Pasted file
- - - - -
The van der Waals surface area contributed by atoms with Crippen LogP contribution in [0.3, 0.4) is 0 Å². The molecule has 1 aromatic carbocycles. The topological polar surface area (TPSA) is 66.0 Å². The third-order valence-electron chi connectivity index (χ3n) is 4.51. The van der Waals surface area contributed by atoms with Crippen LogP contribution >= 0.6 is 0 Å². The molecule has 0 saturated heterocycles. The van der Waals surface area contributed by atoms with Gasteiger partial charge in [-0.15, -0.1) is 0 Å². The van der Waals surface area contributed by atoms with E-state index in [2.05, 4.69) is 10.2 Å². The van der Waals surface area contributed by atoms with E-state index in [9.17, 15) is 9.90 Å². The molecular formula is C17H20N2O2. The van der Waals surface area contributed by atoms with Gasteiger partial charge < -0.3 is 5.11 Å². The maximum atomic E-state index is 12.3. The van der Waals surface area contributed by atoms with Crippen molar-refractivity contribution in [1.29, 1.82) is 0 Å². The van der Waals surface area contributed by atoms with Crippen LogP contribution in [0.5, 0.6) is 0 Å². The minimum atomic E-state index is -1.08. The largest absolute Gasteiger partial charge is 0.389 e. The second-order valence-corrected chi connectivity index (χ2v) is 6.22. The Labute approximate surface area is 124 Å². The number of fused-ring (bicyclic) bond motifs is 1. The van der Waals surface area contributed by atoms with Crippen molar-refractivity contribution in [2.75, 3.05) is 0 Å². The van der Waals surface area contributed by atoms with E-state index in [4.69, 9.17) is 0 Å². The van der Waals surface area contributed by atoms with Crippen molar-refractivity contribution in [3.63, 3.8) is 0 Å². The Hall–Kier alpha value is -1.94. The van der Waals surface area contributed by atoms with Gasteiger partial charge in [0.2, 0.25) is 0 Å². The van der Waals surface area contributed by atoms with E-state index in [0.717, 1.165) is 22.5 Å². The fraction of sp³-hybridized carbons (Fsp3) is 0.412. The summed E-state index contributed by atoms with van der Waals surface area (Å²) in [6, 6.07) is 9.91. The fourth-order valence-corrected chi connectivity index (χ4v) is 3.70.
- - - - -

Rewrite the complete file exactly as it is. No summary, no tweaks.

The van der Waals surface area contributed by atoms with Crippen LogP contribution in [0.3, 0.4) is 0 Å². The molecule has 1 aromatic carbocycles. The topological polar surface area (TPSA) is 66.0 Å². The third-order valence-electron chi connectivity index (χ3n) is 4.51. The van der Waals surface area contributed by atoms with Crippen LogP contribution >= 0.6 is 0 Å². The molecule has 0 saturated heterocycles. The van der Waals surface area contributed by atoms with Gasteiger partial charge in [-0.15, -0.1) is 0 Å². The van der Waals surface area contributed by atoms with E-state index in [2.05, 4.69) is 10.2 Å². The van der Waals surface area contributed by atoms with E-state index in [9.17, 15) is 9.90 Å². The molecular formula is C17H20N2O2. The van der Waals surface area contributed by atoms with Gasteiger partial charge < -0.3 is 5.11 Å². The maximum atomic E-state index is 12.3. The van der Waals surface area contributed by atoms with Crippen molar-refractivity contribution in [1.29, 1.82) is 0 Å². The van der Waals surface area contributed by atoms with Crippen LogP contribution in [0.5, 0.6) is 0 Å². The minimum atomic E-state index is -1.08. The largest absolute Gasteiger partial charge is 0.389 e. The second-order valence-corrected chi connectivity index (χ2v) is 6.22. The Labute approximate surface area is 124 Å². The number of fused-ring (bicyclic) bond motifs is 1. The van der Waals surface area contributed by atoms with Crippen molar-refractivity contribution in [2.75, 3.05) is 0 Å². The van der Waals surface area contributed by atoms with E-state index in [4.69, 9.17) is 0 Å². The van der Waals surface area contributed by atoms with Crippen molar-refractivity contribution in [3.63, 3.8) is 0 Å². The Hall–Kier alpha value is -1.94. The van der Waals surface area contributed by atoms with Gasteiger partial charge in [0.2, 0.25) is 0 Å². The van der Waals surface area contributed by atoms with E-state index in [0.717, 1.165) is 22.5 Å². The fraction of sp³-hybridized carbons (Fsp3) is 0.412. The summed E-state index contributed by atoms with van der Waals surface area (Å²) in [6, 6.07) is 9.91. The fourth-order valence-corrected chi connectivity index (χ4v) is 3.70.